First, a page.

"A crystal oscillator is an electronic oscillator circuit that uses the mechanical resonance of a vibrating crystal of piezoelectric material to create an electrical signal with a precise frequency. This frequency is often used to keep track of time, as in quartz wristwatches, to provide a stable clock signal for digitalintegrated circuits, and to stabilize frequencies for radio transmitters and receivers. The most common type of piezoelectric resonator used is the quartz crystal, so oscillator circuits incorporating them became known as crystal oscillators, but other piezoelectric materials including polycrystalline ceramics are used in similar circuits. A crystal oscillator, particularly one made of quartz crystal, works by being distorted by an electric field when voltage is applied to an electrode near or on the crystal. This property is known as electrostriction or inverse piezoelectricity. When the field is removed, the quartz - which oscillates in a precise frequency - generates an electric field as it returns to its previous shape, and this can generate a voltage. The result is that a quartz crystal behaves like an RLC circuit. Quartz crystals are manufactured for frequencies from a few tens of kilohertz to hundreds of megahertz. More than two billion crystals are manufactured annually. Most are used for consumer devices such as wristwatches, clocks, radios, computers, and cellphones. Quartz crystals are also found inside test and measurement equipment, such as counters, signal generators, and oscilloscopes."
"The Skylark of Space is considered to be one of the earliest novels of interstellar travel and the first example of space opera."
"The Skylark of Space is a science fiction novel by American writer Edward E. "Doc" Smith, written between 1915 and 1921 while Smith was working on his doctorate. Though the original idea for the novel was Smith's, he co-wrote the first part of the novel with Lee Hawkins Garby, the wife of his college classmate and later neighbor Carl Garby. The novel starts as an edisonade, but turns into a space travel adventure when the characters goes into deep space. The Skylark of Space is considered to be one of the earliest novels of interstellar travel and the first example of space opera. Originally serialized in 1928 in the magazine Amazing Stories, it was first published in book form in 1946 by the Buffalo Book Co. The novel was followed by three sequels, beginning with Skylark Three."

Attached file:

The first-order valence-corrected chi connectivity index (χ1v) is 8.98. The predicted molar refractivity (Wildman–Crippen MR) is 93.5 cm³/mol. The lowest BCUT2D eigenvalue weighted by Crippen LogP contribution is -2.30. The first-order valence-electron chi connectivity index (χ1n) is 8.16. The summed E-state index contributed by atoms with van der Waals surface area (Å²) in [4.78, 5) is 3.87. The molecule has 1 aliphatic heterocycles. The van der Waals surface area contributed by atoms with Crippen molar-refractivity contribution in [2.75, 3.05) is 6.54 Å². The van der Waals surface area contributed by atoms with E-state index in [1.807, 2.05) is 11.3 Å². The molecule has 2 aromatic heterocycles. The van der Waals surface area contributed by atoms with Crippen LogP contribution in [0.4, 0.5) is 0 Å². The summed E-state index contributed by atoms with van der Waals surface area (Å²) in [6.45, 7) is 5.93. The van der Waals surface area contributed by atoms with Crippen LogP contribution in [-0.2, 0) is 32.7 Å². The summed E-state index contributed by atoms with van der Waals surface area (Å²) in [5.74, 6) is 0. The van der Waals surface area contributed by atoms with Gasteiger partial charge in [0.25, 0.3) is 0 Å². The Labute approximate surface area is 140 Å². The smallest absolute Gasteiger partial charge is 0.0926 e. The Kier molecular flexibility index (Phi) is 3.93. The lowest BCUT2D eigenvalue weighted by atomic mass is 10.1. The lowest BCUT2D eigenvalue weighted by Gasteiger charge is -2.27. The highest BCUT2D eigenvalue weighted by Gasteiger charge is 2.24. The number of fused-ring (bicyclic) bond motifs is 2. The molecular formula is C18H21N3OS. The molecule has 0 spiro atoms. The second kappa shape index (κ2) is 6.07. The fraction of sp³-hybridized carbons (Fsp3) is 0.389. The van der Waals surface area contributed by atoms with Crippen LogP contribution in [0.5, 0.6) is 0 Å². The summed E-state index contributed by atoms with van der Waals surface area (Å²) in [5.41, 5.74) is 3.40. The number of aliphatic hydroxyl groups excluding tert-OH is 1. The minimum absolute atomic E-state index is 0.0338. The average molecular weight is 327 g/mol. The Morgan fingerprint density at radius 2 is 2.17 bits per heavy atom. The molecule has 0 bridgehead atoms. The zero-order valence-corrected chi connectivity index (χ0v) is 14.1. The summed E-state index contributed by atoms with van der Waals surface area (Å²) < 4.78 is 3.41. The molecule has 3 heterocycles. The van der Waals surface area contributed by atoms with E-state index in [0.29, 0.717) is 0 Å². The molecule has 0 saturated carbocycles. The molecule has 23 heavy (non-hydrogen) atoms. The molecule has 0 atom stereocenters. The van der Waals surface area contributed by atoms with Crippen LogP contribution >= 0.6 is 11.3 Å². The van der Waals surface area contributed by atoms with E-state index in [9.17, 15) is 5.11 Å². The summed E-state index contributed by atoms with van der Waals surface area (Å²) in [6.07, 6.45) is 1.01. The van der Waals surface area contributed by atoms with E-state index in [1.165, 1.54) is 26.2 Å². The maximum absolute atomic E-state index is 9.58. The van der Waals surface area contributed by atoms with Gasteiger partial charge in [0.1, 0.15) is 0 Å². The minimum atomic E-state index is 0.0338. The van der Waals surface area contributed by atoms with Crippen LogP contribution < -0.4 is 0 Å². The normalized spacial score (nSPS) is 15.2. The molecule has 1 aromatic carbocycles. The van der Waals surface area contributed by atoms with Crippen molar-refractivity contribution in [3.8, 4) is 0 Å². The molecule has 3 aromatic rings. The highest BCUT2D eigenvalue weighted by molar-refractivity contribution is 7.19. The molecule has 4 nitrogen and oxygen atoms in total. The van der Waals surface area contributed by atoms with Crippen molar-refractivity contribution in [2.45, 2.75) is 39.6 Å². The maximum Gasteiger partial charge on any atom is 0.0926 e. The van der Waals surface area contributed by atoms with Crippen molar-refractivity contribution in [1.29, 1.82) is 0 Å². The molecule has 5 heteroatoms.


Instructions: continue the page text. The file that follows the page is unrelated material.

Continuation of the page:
"Law clerk Lawrence "Larry" Jordan had recently graduated from law schooland was an intern at the Brooklyn District Attorney office. Noticing the rise of crime, Jordan decided to become a costumed crimefighter using technology, and used his interests in radio and electronics to create his equipment, including a cowl radio system that allowed him to listen in on police reports and special skates that enabled him to travel along telephone lines. He was accompanied by an outspoken parrot named Static, who occasionally aided him in battle (and, for narrative purposes, gave him someone with whom he could converse in order to provide exposition to the reader). His superhero activities were noticeable enough for a fictionalized President Franklin Roosevelt to request his participation in the All-Star Squadron. Larry Jordan retired from his career as Air Wave in 1948 and married Helen soon afterward. Their son, Harold (Hal), was born as Jordan continued his research into radio wave conversion. In DC Comics Presents #40 (Dec. 1981), it was revealed that Larry was killed by a man he had once prosecuted as a district attorney. Joe Parsons was an escaped convict who took revenge by breaking into Jordan's home. Larry's costume malfunctioned as he tried to protect his family and he died from a shotgun wound to the chest."
"Boudica (Latinised as Boadicea or Boudicea /boʊdɪˈsiːə/, and known in Welsh as Buddug... was a queen of the British Celtic Iceni tribe who led an uprising against the occupying forces of the Roman Empire in AD 60 or 61, and died shortly after its failure: having supposedly poisoned herself. She is considered a British folk hero."